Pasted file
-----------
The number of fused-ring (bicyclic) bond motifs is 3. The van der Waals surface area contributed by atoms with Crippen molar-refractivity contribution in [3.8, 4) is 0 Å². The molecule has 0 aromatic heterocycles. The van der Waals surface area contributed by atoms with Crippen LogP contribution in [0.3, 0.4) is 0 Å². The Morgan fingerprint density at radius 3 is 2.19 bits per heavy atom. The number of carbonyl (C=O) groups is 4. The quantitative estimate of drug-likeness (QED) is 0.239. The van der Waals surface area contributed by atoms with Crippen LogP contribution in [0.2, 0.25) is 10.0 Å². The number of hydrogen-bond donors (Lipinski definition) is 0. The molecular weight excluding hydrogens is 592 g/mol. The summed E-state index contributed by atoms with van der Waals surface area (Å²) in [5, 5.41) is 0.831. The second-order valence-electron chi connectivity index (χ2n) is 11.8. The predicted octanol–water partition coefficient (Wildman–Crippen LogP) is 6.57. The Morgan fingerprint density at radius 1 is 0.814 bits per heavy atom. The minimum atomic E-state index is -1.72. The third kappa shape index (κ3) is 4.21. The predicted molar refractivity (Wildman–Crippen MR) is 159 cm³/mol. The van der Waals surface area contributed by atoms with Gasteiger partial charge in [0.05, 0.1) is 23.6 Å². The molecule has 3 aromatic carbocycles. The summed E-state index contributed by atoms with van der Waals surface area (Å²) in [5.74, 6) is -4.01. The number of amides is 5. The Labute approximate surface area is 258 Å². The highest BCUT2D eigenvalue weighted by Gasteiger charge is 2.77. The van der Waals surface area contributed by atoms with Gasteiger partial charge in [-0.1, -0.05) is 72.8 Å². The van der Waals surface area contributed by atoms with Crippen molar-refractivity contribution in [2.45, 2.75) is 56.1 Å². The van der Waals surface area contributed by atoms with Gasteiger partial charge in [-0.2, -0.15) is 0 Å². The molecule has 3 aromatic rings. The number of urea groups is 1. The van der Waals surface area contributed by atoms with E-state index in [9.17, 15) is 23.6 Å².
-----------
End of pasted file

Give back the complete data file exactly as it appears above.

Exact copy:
The number of fused-ring (bicyclic) bond motifs is 3. The van der Waals surface area contributed by atoms with Crippen molar-refractivity contribution in [3.8, 4) is 0 Å². The molecule has 0 aromatic heterocycles. The van der Waals surface area contributed by atoms with Crippen LogP contribution in [0.3, 0.4) is 0 Å². The Morgan fingerprint density at radius 3 is 2.19 bits per heavy atom. The number of carbonyl (C=O) groups is 4. The quantitative estimate of drug-likeness (QED) is 0.239. The van der Waals surface area contributed by atoms with Crippen LogP contribution in [0.2, 0.25) is 10.0 Å². The number of hydrogen-bond donors (Lipinski definition) is 0. The molecular weight excluding hydrogens is 592 g/mol. The summed E-state index contributed by atoms with van der Waals surface area (Å²) in [5, 5.41) is 0.831. The second-order valence-electron chi connectivity index (χ2n) is 11.8. The predicted octanol–water partition coefficient (Wildman–Crippen LogP) is 6.57. The Morgan fingerprint density at radius 1 is 0.814 bits per heavy atom. The minimum atomic E-state index is -1.72. The third kappa shape index (κ3) is 4.21. The predicted molar refractivity (Wildman–Crippen MR) is 159 cm³/mol. The van der Waals surface area contributed by atoms with Gasteiger partial charge in [0.05, 0.1) is 23.6 Å². The molecule has 3 aromatic carbocycles. The summed E-state index contributed by atoms with van der Waals surface area (Å²) in [5.74, 6) is -4.01. The number of amides is 5. The Labute approximate surface area is 258 Å². The highest BCUT2D eigenvalue weighted by Gasteiger charge is 2.77. The van der Waals surface area contributed by atoms with Gasteiger partial charge in [-0.1, -0.05) is 72.8 Å². The van der Waals surface area contributed by atoms with Crippen molar-refractivity contribution in [2.45, 2.75) is 56.1 Å². The van der Waals surface area contributed by atoms with Gasteiger partial charge in [-0.2, -0.15) is 0 Å². The molecule has 3 aromatic rings. The number of urea groups is 1. The van der Waals surface area contributed by atoms with E-state index in [9.17, 15) is 23.6 Å².